Tennessee Supreme Court Suspends Shelby County Attorney For Two Years

The Tennessee Supreme Court has suspended Shelby County attorney Gerald D. Waggoner, Jr. from the practice of law in Tennessee for two years for violating disciplinary rules.

In 2017, the Tennessee Supreme Court suspended Mr. Waggoner for three years from the practice of law for removing client funds from his trust account and converting them to his personal use. During his suspension, Mr. Waggoner continued to communicate with his former clients and participated in the management and marketing of his law firm, in the supervision of its staff, and in the recruitment and hiring of attorneys.

The Board of Professional Responsibility filed petitions for discipline against Mr. Waggoner, alleging that he had continued to practice law after his suspension, that he had mishandled cases involving children who had been injured in a car accident by not complying with a court order to deposit their funds with the court clerk, and that he did not refile a case after it was dismissed for failure to prosecute. A Board hearing panel found that Mr. Waggoner had engaged in misconduct and should be suspended from the practice of law for four years. On appeal, the Chancery Court for Shelby County reversed the hearing panel’s decision that Mr. Waggoner engaged in the unauthorized practice of law and reduced Mr. Waggoner’s suspension to one year. The Board appealed to the Tennessee Supreme Court.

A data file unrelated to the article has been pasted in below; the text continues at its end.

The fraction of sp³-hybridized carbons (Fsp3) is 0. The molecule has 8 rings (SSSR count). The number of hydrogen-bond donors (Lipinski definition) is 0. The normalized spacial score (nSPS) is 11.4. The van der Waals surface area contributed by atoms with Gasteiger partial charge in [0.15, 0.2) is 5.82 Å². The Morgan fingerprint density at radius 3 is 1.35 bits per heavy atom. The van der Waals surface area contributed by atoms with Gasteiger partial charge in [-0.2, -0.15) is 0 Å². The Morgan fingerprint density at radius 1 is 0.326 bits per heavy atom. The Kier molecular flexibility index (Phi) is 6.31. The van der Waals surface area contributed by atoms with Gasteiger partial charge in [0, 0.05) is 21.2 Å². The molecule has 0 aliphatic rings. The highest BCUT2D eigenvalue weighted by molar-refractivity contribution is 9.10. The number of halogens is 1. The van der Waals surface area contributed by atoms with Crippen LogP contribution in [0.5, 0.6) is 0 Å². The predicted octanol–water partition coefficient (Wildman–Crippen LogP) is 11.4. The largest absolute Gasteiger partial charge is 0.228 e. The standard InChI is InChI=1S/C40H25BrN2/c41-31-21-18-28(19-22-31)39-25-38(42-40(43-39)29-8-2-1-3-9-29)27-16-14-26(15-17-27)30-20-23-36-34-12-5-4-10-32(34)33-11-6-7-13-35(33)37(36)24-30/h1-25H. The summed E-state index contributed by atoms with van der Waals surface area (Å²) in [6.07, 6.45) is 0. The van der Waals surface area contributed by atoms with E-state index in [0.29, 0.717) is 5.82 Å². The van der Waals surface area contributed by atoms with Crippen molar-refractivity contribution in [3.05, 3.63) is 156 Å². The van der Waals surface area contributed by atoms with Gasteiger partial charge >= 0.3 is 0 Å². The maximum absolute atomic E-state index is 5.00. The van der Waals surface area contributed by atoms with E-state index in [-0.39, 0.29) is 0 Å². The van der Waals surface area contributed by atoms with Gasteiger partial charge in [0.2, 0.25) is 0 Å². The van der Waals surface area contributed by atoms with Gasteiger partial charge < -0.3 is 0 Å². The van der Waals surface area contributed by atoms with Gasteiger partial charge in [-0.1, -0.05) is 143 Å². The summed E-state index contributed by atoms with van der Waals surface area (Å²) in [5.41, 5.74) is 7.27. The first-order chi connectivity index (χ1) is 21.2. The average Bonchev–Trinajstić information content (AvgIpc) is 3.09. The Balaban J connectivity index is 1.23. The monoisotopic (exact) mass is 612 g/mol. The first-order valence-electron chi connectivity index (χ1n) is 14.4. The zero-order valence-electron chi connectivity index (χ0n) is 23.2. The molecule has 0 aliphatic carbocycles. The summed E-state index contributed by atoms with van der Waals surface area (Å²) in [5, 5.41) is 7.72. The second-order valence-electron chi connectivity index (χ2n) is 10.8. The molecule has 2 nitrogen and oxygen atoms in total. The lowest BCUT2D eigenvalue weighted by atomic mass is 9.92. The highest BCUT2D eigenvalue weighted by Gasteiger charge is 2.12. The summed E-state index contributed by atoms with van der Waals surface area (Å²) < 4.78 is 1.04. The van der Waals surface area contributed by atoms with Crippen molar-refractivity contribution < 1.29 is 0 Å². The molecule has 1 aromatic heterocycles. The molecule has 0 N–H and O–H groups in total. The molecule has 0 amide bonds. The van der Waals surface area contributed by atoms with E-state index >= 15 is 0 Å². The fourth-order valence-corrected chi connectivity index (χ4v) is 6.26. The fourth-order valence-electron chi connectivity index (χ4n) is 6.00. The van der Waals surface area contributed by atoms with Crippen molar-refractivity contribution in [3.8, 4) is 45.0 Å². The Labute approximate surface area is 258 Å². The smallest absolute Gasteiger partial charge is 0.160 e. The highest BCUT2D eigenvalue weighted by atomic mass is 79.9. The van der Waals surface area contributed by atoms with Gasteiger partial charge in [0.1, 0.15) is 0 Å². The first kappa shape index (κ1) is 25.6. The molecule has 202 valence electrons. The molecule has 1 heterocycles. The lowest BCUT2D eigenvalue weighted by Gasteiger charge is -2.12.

The Supreme Court ruled that Mr. Waggoner had engaged in the unauthorized practice of law during his suspension by indirectly communicating with his former clients, by participating in the management and marketing of his law firm, by continuing to supervise its staff, and by recruiting and hiring attorneys. The Court suspended Mr. Waggoner from the practice of law for two years, with eighteen months served on active suspension. This sanction was based on Mr. Waggoner’s misconduct, which included practicing law while suspended, mishandling funds of children he had represented, and failing to refile a child’s case; his previous disciplinary history; his substantial experience in the practice of law; his failure to acknowledge the wrongful nature of his conduct; his multiple offenses; and his dishonest or selfish motive. The Court also required him to pay restitution to the children, obtain additional continuing legal education, and engage a practice monitor during his probated suspension.

To read the unanimous opinion of the Court in Gerald D. Waggoner, Jr. v. Board of Professional Responsibility of the Supreme Court of Tennessee, authored by Justice Sharon G. Lee, please visit the Opinions section of tncourts.gov.